Many of the products we buy — sunscreen, stain- and odor-resistant clothing, fuel additives, sports equipment — contain nanoparticles that have been designed for a purpose. These materials (about 100,000 times smaller than the width of a human hair) can block sunlight, prevent microbial growth, lubricate surfaces and confer tensile strength.
However, in some cases, they can also disrupt biological processes. That possibility keeps Stacey Harper (Environmental and Molecular Toxicology; Chemical, Biological and Environmental Engineering) coming to her lab every day. The assistant professor and her research team have pioneered new methods to find out how nanoparticles affect life at the cellular level and what those impacts might mean for ecosystems and human health.
With funding from the National Science Foundation, they have created microcosms, simplified aquaria composed of algae, bacteria, zooplankton and fish. By adding nanoparticles, they can detect changes that would not be apparent with one organism alone. Silver, zinc oxide and titanium dioxide nanoparticles are under scrutiny “because they are the most prevalent ones in aquatic ecosystems,” says Harper.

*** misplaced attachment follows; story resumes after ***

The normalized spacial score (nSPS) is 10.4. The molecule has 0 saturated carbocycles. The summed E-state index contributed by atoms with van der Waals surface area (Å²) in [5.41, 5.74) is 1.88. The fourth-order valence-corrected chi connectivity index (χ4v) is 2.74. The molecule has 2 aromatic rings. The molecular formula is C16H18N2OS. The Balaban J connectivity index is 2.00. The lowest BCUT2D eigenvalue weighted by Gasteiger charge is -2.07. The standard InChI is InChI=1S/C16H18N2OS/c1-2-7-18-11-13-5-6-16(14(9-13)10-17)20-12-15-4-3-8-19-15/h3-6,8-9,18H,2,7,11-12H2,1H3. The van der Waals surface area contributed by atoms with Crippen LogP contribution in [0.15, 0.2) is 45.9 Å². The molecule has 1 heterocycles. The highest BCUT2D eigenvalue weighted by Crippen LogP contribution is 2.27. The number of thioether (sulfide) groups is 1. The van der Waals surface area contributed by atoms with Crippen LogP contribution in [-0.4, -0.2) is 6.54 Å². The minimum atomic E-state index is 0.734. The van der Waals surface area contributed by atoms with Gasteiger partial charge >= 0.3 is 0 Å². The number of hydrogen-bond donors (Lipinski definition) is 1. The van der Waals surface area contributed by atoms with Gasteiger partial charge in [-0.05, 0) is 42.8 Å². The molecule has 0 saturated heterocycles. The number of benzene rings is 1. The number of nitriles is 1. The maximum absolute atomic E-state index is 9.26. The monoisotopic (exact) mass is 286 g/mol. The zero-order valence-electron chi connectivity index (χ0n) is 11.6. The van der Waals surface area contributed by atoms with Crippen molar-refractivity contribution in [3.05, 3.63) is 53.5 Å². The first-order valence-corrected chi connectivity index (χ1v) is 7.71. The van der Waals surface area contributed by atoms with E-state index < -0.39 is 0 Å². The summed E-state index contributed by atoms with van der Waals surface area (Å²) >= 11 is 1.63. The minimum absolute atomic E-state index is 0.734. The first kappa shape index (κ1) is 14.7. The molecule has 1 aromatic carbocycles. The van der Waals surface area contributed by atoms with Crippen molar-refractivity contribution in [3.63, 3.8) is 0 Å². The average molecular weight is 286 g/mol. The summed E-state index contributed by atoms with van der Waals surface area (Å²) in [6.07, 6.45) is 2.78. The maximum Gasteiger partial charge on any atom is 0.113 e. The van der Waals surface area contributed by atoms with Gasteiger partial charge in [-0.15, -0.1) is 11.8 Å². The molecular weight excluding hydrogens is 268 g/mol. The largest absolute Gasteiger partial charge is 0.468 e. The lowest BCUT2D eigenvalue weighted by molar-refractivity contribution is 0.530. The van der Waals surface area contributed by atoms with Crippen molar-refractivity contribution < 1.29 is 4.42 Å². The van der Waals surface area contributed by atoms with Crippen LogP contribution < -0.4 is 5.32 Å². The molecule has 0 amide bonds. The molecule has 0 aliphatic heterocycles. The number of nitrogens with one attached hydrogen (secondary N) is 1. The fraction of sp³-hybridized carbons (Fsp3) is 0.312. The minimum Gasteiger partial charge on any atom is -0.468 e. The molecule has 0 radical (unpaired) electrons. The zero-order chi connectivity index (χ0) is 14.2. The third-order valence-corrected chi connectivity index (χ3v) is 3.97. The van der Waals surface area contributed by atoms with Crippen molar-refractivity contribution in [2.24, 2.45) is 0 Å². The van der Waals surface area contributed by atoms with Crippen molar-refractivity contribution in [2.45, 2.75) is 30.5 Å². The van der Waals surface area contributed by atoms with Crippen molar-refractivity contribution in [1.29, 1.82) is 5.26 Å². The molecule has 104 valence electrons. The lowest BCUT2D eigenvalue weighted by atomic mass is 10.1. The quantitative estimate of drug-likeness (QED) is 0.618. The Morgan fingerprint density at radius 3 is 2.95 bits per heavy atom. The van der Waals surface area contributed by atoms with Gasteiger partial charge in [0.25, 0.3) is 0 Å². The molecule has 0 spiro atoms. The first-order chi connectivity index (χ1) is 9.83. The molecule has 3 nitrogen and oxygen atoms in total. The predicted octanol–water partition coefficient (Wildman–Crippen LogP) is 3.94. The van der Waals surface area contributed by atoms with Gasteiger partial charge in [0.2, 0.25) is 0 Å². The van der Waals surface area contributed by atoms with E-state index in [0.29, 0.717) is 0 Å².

Also relevant to aquatic systems are nano-based pesticides. In a project funded by the U.S. Department of Agriculture, Harper and her team are determining how the nanoparticles added to these chemicals alter their movement through soil and water. It’s possible, she adds, that their bioavailability could change as well.
Biological effects may stem from shape as well as chemistry. In a project funded by the National Institutes of Health, Harper’s team is working with Oregon State chemists and wood scientists to determine how “prickly” forms of gold-based particles and nanocellulose affect living systems
Harper has tested hundreds of nanoparticles and found less than 20 that appear to be toxic at realistic concentrations. As for sunscreen, a study by George Tuttle, a master’s student, compared chemical-based products to those that use nanoparticles as a barrier to sunlight. “We found that they (nanoparticles) were way less toxic” than the chemical formulations, Harper says